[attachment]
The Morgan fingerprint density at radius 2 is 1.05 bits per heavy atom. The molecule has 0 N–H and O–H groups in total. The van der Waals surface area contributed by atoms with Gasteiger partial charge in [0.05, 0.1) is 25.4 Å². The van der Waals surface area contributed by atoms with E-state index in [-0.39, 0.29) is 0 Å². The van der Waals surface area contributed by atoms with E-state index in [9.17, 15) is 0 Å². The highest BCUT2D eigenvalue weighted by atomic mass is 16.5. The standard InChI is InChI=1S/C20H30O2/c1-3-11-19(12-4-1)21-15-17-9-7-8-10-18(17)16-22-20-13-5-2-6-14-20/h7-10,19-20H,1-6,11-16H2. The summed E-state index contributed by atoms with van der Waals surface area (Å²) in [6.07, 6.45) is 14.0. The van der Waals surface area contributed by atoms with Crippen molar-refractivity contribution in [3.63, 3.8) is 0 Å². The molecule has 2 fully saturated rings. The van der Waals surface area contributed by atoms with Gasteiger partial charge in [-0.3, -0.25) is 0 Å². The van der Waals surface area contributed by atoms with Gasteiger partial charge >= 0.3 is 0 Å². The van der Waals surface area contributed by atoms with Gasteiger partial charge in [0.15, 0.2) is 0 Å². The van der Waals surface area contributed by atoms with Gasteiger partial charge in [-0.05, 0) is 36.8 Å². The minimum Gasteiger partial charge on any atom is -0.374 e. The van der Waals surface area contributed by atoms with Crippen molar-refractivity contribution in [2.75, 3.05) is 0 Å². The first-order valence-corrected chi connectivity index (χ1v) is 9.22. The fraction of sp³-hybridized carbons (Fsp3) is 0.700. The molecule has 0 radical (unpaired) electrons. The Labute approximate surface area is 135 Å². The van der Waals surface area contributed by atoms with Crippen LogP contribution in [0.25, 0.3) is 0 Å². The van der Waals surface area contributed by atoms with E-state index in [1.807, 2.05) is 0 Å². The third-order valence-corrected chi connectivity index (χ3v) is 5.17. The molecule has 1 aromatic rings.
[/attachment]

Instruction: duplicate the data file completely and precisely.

The Morgan fingerprint density at radius 2 is 1.05 bits per heavy atom. The molecule has 0 N–H and O–H groups in total. The van der Waals surface area contributed by atoms with Gasteiger partial charge in [0.05, 0.1) is 25.4 Å². The van der Waals surface area contributed by atoms with E-state index in [-0.39, 0.29) is 0 Å². The van der Waals surface area contributed by atoms with E-state index in [9.17, 15) is 0 Å². The highest BCUT2D eigenvalue weighted by atomic mass is 16.5. The standard InChI is InChI=1S/C20H30O2/c1-3-11-19(12-4-1)21-15-17-9-7-8-10-18(17)16-22-20-13-5-2-6-14-20/h7-10,19-20H,1-6,11-16H2. The summed E-state index contributed by atoms with van der Waals surface area (Å²) in [6.07, 6.45) is 14.0. The van der Waals surface area contributed by atoms with Crippen molar-refractivity contribution in [3.63, 3.8) is 0 Å². The molecule has 2 fully saturated rings. The van der Waals surface area contributed by atoms with Gasteiger partial charge in [-0.3, -0.25) is 0 Å². The van der Waals surface area contributed by atoms with Gasteiger partial charge >= 0.3 is 0 Å². The van der Waals surface area contributed by atoms with Gasteiger partial charge in [0.15, 0.2) is 0 Å². The van der Waals surface area contributed by atoms with Gasteiger partial charge in [-0.05, 0) is 36.8 Å². The minimum Gasteiger partial charge on any atom is -0.374 e. The van der Waals surface area contributed by atoms with Crippen molar-refractivity contribution in [2.75, 3.05) is 0 Å². The first-order valence-corrected chi connectivity index (χ1v) is 9.22. The fraction of sp³-hybridized carbons (Fsp3) is 0.700. The molecule has 0 radical (unpaired) electrons. The Labute approximate surface area is 135 Å². The van der Waals surface area contributed by atoms with Crippen LogP contribution in [0.25, 0.3) is 0 Å². The van der Waals surface area contributed by atoms with E-state index in [1.807, 2.05) is 0 Å². The third-order valence-corrected chi connectivity index (χ3v) is 5.17. The molecule has 1 aromatic rings.